Paper Alfa's road to figuring stuff out
Have you read this: https://famguardian.org/Publications/SilentWeaponsQuietWars/SilentWeaponsQuietWars.htm#anchor240582
Not sure if it's credible but sure is interesting. It kind of goes over my head because I still can't fully comprehend how the 'system' works.
You might appreciate it more, especially the economics as energy model.
There's also a bit of foreshadowing of blockchain
This was great. As someone who is trying to figure stuff out himself, what would be a list of optimal readings with the optimal sequence of reading that you would recommend?
WOw this was great Paper Alf.
During the post-covid years, I became more familiar with the balance sheet capacity concept and the MMT framework, but the way you described your synthesis here was really useful for me. Thank you for that.
Someday I would love to hear how do you use this framework to take trades, but of course, this is a topic for another day.
Anyhow, I have two questions if I may:
1) In the last part of the "Mechanics" paragraph, you wrote this: "Similarly for banks, who are forced out of duration assets into cash reserves which will not alter their lending intentions one bit. Money multiplier theory gone."
This means that if the market demands more loans, banks will create them, whether the Treasury supplies coupons or not. It will only create a system more dependent on riskier non-government bonds (similar to the period 00'-08').
On the other hand though, if the market "wants" more loans, and the Treasury does not supply the market with bonds as good collateral, aren't banks more constrained in their activity if they are not "capital strength" enough?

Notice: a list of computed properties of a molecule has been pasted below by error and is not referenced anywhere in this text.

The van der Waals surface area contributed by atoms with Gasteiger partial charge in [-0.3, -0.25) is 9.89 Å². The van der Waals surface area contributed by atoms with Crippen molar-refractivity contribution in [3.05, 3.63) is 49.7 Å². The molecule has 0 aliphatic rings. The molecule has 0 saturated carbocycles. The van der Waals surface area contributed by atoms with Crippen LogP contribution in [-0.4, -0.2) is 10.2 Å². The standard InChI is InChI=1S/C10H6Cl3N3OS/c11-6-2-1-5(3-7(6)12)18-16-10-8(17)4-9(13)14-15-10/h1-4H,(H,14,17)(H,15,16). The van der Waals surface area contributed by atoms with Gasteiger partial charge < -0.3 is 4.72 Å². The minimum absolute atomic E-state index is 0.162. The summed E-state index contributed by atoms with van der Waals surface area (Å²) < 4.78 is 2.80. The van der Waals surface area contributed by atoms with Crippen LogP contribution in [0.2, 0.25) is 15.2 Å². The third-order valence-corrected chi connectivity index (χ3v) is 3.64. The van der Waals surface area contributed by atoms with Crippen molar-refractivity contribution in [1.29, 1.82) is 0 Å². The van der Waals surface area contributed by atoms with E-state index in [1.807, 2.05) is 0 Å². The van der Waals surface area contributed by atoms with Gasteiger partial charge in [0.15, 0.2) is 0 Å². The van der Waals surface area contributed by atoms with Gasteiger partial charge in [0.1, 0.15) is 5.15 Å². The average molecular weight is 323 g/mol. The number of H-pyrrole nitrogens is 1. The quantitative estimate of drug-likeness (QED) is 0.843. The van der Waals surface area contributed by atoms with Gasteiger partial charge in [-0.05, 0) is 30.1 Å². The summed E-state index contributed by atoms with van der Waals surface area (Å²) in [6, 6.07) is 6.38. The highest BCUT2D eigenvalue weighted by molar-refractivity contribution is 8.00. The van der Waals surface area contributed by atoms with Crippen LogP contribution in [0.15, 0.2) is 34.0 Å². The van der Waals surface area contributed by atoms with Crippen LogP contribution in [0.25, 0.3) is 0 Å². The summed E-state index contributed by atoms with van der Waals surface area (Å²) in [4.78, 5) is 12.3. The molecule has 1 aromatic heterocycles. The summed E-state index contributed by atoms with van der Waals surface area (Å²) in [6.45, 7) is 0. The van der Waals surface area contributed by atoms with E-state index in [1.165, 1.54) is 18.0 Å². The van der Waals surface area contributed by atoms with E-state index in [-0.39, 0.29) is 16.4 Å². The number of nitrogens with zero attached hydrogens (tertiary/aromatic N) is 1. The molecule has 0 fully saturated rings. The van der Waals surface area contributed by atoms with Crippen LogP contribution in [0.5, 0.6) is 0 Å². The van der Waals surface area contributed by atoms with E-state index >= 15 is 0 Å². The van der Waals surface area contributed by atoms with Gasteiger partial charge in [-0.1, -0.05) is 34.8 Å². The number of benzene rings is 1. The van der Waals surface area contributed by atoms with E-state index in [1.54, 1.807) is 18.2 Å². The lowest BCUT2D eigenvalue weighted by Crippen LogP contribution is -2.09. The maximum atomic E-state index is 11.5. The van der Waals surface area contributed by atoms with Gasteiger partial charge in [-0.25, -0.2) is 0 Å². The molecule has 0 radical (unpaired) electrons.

2) the other question is related to unlimited fiat system power.
In your "Futher Thoughts" paragraph, you said that: " I would argue disinflationary forces should diminish as the engrained trust in the political and constitutional system vanishes and gets damaged over time. The order of past events shows this clearly, as our esteemed fiscal leaders have discovered that fiat money empowers them pretty much limitlessly over their corresponding economies.".
But, how can another system emerge if the system is endowed with this level of "limitless power"?
Isn't it more probable to expect that institutions will do anything possible to save "our" system and give people the level of confidence that people need (via some efforts to rebalance the perceived capital/labor structure in our societies)?
Of course, it will not be smoothed and without pain.
But what can be the alternative?
I hope I'm giving some thoughts worth pondering, but I don't know.
What is clear to me is that you provide high-level content to the financial side of Twitter and Substack as well.
Thanks again Paper Alfa!